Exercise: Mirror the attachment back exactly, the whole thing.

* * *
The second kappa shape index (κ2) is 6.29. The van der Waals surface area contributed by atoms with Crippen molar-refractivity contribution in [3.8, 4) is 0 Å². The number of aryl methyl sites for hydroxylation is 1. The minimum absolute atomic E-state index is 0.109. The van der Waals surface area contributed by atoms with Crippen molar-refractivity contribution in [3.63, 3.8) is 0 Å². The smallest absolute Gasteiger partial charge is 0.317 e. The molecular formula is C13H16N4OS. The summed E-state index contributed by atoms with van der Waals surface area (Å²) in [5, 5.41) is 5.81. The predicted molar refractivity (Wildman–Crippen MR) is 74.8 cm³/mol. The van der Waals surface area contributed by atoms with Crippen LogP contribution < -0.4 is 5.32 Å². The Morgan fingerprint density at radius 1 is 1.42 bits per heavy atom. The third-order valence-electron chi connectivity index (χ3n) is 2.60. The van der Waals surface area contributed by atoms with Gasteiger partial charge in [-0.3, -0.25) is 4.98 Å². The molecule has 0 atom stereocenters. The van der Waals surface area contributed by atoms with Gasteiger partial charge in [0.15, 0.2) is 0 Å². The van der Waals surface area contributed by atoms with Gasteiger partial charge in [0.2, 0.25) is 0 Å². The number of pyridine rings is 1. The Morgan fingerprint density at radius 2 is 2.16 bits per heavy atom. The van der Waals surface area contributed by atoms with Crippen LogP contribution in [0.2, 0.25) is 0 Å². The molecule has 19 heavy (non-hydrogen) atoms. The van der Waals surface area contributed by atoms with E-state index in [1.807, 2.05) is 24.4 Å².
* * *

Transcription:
The second kappa shape index (κ2) is 6.29. The van der Waals surface area contributed by atoms with Crippen molar-refractivity contribution in [3.8, 4) is 0 Å². The number of aryl methyl sites for hydroxylation is 1. The minimum absolute atomic E-state index is 0.109. The van der Waals surface area contributed by atoms with Crippen molar-refractivity contribution in [3.63, 3.8) is 0 Å². The smallest absolute Gasteiger partial charge is 0.317 e. The molecular formula is C13H16N4OS. The summed E-state index contributed by atoms with van der Waals surface area (Å²) in [5, 5.41) is 5.81. The predicted molar refractivity (Wildman–Crippen MR) is 74.8 cm³/mol. The van der Waals surface area contributed by atoms with Crippen LogP contribution < -0.4 is 5.32 Å². The Morgan fingerprint density at radius 1 is 1.42 bits per heavy atom. The third-order valence-electron chi connectivity index (χ3n) is 2.60. The van der Waals surface area contributed by atoms with Gasteiger partial charge in [-0.3, -0.25) is 4.98 Å². The molecule has 0 atom stereocenters. The van der Waals surface area contributed by atoms with Gasteiger partial charge in [0.15, 0.2) is 0 Å². The van der Waals surface area contributed by atoms with Gasteiger partial charge in [0.2, 0.25) is 0 Å². The number of pyridine rings is 1. The Morgan fingerprint density at radius 2 is 2.16 bits per heavy atom. The van der Waals surface area contributed by atoms with Crippen LogP contribution in [0.2, 0.25) is 0 Å². The molecule has 19 heavy (non-hydrogen) atoms. The van der Waals surface area contributed by atoms with E-state index in [1.807, 2.05) is 24.4 Å².